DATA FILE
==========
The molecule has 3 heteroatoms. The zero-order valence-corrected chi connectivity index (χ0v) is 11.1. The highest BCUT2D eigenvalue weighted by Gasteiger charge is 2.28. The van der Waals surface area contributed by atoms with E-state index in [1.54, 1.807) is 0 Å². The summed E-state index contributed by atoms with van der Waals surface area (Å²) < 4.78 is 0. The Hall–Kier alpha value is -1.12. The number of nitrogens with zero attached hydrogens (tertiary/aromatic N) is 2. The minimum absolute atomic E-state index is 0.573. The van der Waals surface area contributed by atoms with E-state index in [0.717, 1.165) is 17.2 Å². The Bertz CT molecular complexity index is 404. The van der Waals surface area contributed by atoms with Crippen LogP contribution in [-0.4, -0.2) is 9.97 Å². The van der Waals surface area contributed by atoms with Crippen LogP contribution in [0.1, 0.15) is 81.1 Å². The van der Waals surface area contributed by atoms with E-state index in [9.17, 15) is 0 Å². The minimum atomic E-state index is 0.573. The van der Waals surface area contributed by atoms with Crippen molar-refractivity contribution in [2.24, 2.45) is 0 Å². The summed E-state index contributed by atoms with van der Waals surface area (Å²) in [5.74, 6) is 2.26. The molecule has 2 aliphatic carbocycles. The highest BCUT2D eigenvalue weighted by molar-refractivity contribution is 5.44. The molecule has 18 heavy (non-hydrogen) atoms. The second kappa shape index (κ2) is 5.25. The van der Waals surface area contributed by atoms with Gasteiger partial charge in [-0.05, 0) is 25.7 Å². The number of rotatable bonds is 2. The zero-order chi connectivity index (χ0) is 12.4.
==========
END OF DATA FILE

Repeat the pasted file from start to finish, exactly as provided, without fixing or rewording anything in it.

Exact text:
The molecule has 3 heteroatoms. The zero-order valence-corrected chi connectivity index (χ0v) is 11.1. The highest BCUT2D eigenvalue weighted by Gasteiger charge is 2.28. The van der Waals surface area contributed by atoms with E-state index in [1.54, 1.807) is 0 Å². The summed E-state index contributed by atoms with van der Waals surface area (Å²) < 4.78 is 0. The Hall–Kier alpha value is -1.12. The number of nitrogens with zero attached hydrogens (tertiary/aromatic N) is 2. The minimum absolute atomic E-state index is 0.573. The van der Waals surface area contributed by atoms with E-state index in [0.717, 1.165) is 17.2 Å². The Bertz CT molecular complexity index is 404. The van der Waals surface area contributed by atoms with Crippen LogP contribution in [-0.4, -0.2) is 9.97 Å². The van der Waals surface area contributed by atoms with Crippen LogP contribution in [0.1, 0.15) is 81.1 Å². The van der Waals surface area contributed by atoms with E-state index in [9.17, 15) is 0 Å². The minimum atomic E-state index is 0.573. The van der Waals surface area contributed by atoms with Crippen molar-refractivity contribution in [2.24, 2.45) is 0 Å². The summed E-state index contributed by atoms with van der Waals surface area (Å²) in [5.74, 6) is 2.26. The molecule has 2 aliphatic carbocycles. The highest BCUT2D eigenvalue weighted by molar-refractivity contribution is 5.44. The molecule has 18 heavy (non-hydrogen) atoms. The second kappa shape index (κ2) is 5.25. The van der Waals surface area contributed by atoms with Gasteiger partial charge in [-0.05, 0) is 25.7 Å². The number of rotatable bonds is 2. The zero-order chi connectivity index (χ0) is 12.4.